By Daryl Gregory Quercus Publishing/Paperback/ 398 pages/$29.95/Books Kinokuniya/4/5 stars
Spoonbenders is a whimsical, delightful romp that feels right at home in the films of Wes Anderson, the auteur known for his absurdist story-telling in works such as The Royal Tenenbaums (2001), an offbeat ensemble comedy about a family of child prodigies.
In fact, Spoonbenders - American writer Daryl Gregory's seventh outing - has been marketed as what the critically loved movie would have been if its characters were blessed with superpowers.
Gregory has carved out a niche for himself in comic fantasy writing, tapping on his vast eccentric imagination to produce works including the award-winning We Are All Completely Fine (2014), whose television rights have been acquired.
That title itself reeks of irony, given that it is a meta tale of a bunch of cliched horror movie characters consulting a shrink.
Likewise, Gregory's offbeat characters in Spoonbenders will soon be brought to life on the small screen as it, too, has been picked up for television. His sardonic humour pervades the novel, which is a scathingly funny tale of, quite literally, magical proportions.
The Telemachus family, once a touring troupe whose acts could sell out crowds, has fallen from grace after being put through the wringer by a sceptic with vested interests.
The saga flits between the calamitous 1960s and present-day 1990s, involving a host of quirky characters who get into situations involving Chicago mobsters, Russian subterfuge, shady government agencies, budding Internet romances and even raging hormones.
The novel might turn out a disjointed mess in the hands of a lesser writer, but Gregory magically connects the dots in what is, ultimately, a poignant tale of a family teaming up to defeat the insurmountable odds stacked against it.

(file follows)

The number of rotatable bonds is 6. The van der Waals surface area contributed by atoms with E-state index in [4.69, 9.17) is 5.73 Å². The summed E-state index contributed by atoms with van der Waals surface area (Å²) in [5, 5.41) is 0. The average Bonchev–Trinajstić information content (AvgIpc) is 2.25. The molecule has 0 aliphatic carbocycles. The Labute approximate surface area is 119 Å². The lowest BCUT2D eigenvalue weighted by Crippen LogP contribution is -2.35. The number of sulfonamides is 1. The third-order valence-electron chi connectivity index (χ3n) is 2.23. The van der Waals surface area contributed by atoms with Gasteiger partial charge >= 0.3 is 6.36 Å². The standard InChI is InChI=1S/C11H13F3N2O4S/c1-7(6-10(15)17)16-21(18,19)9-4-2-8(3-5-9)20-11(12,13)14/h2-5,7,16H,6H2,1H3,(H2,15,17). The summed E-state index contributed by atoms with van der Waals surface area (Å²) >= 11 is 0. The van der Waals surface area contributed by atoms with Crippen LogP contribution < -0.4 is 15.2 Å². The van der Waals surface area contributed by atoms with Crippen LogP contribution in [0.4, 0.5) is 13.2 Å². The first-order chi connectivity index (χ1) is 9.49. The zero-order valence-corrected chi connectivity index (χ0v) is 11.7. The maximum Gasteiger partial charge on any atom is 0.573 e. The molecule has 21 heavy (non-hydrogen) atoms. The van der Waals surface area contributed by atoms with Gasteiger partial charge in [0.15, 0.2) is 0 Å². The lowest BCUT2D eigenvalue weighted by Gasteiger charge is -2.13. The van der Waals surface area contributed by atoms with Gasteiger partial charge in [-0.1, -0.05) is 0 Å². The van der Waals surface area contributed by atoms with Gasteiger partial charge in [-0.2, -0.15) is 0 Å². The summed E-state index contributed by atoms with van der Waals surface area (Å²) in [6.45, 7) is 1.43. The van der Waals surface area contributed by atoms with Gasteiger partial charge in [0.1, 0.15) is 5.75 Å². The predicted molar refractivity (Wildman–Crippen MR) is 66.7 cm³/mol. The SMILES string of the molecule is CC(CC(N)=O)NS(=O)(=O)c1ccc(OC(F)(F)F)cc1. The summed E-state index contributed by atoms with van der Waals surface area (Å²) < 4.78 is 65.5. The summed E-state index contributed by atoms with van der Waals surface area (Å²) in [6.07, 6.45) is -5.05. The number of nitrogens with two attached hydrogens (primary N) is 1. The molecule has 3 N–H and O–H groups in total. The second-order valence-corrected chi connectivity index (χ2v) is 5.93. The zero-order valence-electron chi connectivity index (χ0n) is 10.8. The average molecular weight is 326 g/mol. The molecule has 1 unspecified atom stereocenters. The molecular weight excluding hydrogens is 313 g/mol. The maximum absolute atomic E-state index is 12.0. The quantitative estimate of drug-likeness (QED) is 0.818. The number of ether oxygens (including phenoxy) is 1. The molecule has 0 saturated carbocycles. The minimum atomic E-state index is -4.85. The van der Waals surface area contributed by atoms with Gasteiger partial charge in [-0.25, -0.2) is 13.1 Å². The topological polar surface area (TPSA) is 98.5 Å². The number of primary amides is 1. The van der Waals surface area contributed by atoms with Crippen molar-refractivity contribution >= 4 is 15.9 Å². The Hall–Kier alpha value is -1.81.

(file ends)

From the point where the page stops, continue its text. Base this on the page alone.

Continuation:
The patriarch Teddy is the only "normal" human being in the family, himself a fraudster who won the heart of his wife Maureen with parlour tricks and a glib tongue.
Maureen, however, is no con artist. Her paranormal ability to "astral project", or command her soul to leave her body and travel anywhere in the world, makes her an asset to spy organisations.
The superpower DNA is apparently genetic - it gets passed on, albeit in different forms, to their children.
There is Buddy, a clairvoyant who sees a mess of the future, but is wary of not upsetting the universal order for fear of worse repercussions. His brother Frankie is gifted with telekinesis - the power of moving objects with his mind - but gets seduced by get-rich-quick schemes.
Their sister Irene, meanwhile, is a human lie detector with trust issues because of her ability to whiff out fibs and half-truths. Her son Matty is the only one who inherited Maureen's pure talent to astral project although the novice is able to do so only when he gets high.
Apart from their superpowers, the characters grapple with prosaic insecurities towards an explosive climax where, perhaps rather predictably, they have to combine their powers to save the day.
Spoonbenders is a rollicking, albeit bumpy ride, with the novel picking up pace only after the many introductions and back stories in the first third.
Gregory, surprisingly, is a cynic who says in his acknowledgement notes: "None of it is real, folks. There are no mind readers, no remote viewers, no water dousers, no one who can warp kitchen utensils with the power of their mind - except in fiction."
But his wit has breathed life into the various characters.
If you like this, read: The Mandibles: A Family, 2029-2047 by Lionel Shriver (2017, Harpercollins, $18.19, Books Kinokuniya). A satire of a world on the brink of financial collapse, with the US dollar worth zilch, that is rich in trenchant humour as the moneyed Mandibles face up to the new worthlessness of their wealth.